Commonwealth v. Escalera
IV. Holdings and Reasoning
1. Pursuant to Commonwealth v. Pina, a search warrant of a suspecteddrug dealer’s home requires the police to provide “particularizedinformation,” based on surveillance and other sources, which would allowfor a reasonable inference that a supply of drugs was likely kept in thehome.
That burden was met in this case, as the police affidavit describedat least three occasions where police observed the defendant leave hisapartment to drive to a location for an apparent drug deal and thenimmediately return to his apartment at the deal’s conclusion.
2. The locked basement was within the curtilage of the apartment, andthus the search of the basement was within the scope of the warrant.
Although curtilage in an apartment building is typically “very limited,”
itmay extend beyond the tenant’s unit to “separate areas subject to [thetenant’s] exclusive control.”
As the evidence provided to the motion judge established that the tenants of the defendant’s apartment likely had“exclusive use of and access to the locked basement during their tenancy,”the judge was not in error when he concluded that the locked basementwas curtilage to the apartment itself.
3. The Commonwealth met its burden of proof in showing thedefendant’s constructive possession of the items found in the locked basement.
The Commonwealth was able to show constructivepossession—or “knowledge coupled with the ability and intention toexercise dominion and control”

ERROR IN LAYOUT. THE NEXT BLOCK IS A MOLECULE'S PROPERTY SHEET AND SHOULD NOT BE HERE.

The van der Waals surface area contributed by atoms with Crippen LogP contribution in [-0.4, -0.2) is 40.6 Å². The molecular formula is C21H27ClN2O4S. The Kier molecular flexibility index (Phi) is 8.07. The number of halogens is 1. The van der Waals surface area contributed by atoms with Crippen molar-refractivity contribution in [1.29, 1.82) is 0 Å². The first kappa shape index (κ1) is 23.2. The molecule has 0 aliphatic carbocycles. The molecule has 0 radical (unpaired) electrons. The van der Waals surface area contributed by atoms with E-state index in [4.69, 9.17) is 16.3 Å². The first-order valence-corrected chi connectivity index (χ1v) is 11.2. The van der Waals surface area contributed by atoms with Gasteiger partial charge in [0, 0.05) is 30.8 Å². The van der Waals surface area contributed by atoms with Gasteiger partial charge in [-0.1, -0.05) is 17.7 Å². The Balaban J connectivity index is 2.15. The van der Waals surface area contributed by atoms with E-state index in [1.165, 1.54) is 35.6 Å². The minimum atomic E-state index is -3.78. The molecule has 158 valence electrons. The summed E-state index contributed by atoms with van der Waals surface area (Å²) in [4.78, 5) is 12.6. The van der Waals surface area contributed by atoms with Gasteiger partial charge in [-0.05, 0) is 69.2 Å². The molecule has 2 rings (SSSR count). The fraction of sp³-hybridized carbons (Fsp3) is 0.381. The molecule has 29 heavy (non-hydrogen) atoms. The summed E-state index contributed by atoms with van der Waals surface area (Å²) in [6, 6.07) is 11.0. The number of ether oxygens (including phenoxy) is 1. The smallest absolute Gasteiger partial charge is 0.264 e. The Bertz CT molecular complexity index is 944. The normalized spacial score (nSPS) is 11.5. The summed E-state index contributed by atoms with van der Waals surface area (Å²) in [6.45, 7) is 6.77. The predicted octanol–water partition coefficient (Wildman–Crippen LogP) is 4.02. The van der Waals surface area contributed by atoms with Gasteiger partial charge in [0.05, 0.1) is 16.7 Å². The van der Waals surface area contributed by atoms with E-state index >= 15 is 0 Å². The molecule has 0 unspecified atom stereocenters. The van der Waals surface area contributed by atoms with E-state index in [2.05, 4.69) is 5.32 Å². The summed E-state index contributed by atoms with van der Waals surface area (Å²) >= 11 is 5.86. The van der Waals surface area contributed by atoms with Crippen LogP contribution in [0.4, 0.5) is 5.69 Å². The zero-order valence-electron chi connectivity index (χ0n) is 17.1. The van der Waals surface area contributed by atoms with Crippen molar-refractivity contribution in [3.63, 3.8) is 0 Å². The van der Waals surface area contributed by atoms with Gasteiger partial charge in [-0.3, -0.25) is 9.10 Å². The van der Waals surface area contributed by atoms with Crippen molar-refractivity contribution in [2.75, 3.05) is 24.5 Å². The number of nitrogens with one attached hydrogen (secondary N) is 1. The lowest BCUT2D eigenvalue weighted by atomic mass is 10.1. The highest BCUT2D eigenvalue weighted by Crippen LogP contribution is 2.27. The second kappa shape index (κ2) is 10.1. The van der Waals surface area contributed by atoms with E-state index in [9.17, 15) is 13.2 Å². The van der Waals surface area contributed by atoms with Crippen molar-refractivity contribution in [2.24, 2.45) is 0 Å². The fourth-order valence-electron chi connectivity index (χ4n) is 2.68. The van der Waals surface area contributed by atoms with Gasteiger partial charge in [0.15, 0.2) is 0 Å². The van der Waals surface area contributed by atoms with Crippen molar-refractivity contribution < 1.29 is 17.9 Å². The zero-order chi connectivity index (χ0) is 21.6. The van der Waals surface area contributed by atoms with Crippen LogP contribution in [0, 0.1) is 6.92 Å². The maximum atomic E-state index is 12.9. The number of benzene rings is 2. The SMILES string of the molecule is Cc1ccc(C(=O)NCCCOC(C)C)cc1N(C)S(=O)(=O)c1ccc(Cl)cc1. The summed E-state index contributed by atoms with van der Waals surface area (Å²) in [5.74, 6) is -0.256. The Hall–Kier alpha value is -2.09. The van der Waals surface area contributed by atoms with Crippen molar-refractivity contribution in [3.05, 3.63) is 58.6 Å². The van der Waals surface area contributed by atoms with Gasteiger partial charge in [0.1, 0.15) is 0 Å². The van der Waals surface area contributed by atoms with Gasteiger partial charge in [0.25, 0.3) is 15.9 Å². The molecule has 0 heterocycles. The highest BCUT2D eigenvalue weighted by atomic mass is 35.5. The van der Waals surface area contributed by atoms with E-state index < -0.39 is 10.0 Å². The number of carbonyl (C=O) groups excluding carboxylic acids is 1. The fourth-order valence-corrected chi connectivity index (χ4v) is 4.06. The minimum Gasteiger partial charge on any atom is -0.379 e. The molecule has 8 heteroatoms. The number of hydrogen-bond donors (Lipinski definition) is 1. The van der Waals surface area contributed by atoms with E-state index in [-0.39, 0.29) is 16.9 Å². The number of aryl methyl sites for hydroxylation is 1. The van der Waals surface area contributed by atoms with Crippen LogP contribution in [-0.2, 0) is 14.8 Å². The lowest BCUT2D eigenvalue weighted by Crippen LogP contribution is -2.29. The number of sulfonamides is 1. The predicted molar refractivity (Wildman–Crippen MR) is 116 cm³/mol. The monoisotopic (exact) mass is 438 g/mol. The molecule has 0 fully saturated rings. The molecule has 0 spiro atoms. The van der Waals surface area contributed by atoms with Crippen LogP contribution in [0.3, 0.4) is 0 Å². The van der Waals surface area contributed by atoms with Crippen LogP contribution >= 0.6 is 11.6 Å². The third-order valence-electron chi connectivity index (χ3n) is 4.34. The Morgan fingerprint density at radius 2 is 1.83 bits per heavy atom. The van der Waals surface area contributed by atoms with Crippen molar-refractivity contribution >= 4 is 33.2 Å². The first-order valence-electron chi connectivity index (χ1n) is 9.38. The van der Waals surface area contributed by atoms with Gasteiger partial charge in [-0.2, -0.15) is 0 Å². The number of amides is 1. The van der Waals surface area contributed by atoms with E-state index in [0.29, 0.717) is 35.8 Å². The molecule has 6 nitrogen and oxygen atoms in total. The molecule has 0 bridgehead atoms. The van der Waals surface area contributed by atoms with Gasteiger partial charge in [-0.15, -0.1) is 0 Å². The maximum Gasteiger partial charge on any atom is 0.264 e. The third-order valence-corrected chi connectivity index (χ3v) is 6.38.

—in several ways, including evidence thatthe defendant’s brother and co-tenant had a key to the basement, that aholster that fit one of the guns recovered from the basement was found inthe defendant’s bedroom closet, and that the defendant made aspontaneous statement at the time of the search implying knowledge of thecontents in the basement before he was informed of what was recovered bypolice.
4. The defendant is entitled to a new trial on all charges, with theexception of the ammunitions charge, due to the violation of his SixthAmendment right to confrontation under Melendez-Diaz v.
Id. at 643, quoting Commonwealth v. Pina, 453 Mass. 438, 442 (2009).
Commonwealth v. Escalera, supra at 645-646.
Id. at 648.
Id., quoting Commonwealth v. McCarthy, 428 Mass. 871, 875 (1999).
Id., quoting Commonwealth v. Thomas, 358 Mass. 771, 775 (1971).
Id. at 649.
Commonwealth v. Escalera, supra 649, quoting Commonwealth v. Boria, 440 Mass. 416,418 (2003).